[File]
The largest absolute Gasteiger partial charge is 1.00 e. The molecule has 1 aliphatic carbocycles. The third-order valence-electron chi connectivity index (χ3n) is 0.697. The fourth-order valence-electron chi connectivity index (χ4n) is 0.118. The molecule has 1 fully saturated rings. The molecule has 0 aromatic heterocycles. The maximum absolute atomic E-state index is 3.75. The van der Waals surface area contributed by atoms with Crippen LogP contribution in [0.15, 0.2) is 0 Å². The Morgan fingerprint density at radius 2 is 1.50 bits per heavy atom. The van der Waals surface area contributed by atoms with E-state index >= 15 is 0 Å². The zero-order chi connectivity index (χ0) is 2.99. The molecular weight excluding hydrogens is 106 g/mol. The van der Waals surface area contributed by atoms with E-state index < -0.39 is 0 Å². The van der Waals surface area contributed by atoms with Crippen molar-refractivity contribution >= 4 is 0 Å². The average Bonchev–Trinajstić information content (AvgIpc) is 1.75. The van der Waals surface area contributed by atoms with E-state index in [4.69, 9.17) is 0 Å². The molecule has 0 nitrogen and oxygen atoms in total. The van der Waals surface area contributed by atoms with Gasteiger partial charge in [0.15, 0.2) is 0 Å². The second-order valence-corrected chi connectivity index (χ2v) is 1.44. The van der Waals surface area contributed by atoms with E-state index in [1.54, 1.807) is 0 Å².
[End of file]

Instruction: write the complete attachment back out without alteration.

The largest absolute Gasteiger partial charge is 1.00 e. The molecule has 1 aliphatic carbocycles. The third-order valence-electron chi connectivity index (χ3n) is 0.697. The fourth-order valence-electron chi connectivity index (χ4n) is 0.118. The molecule has 1 fully saturated rings. The molecule has 0 aromatic heterocycles. The maximum absolute atomic E-state index is 3.75. The van der Waals surface area contributed by atoms with Crippen LogP contribution in [0.15, 0.2) is 0 Å². The Morgan fingerprint density at radius 2 is 1.50 bits per heavy atom. The van der Waals surface area contributed by atoms with E-state index >= 15 is 0 Å². The zero-order chi connectivity index (χ0) is 2.99. The molecular weight excluding hydrogens is 106 g/mol. The van der Waals surface area contributed by atoms with E-state index < -0.39 is 0 Å². The van der Waals surface area contributed by atoms with Crippen molar-refractivity contribution >= 4 is 0 Å². The average Bonchev–Trinajstić information content (AvgIpc) is 1.75. The van der Waals surface area contributed by atoms with E-state index in [4.69, 9.17) is 0 Å². The molecule has 0 nitrogen and oxygen atoms in total. The van der Waals surface area contributed by atoms with Gasteiger partial charge in [0.15, 0.2) is 0 Å². The second-order valence-corrected chi connectivity index (χ2v) is 1.44. The van der Waals surface area contributed by atoms with E-state index in [1.54, 1.807) is 0 Å².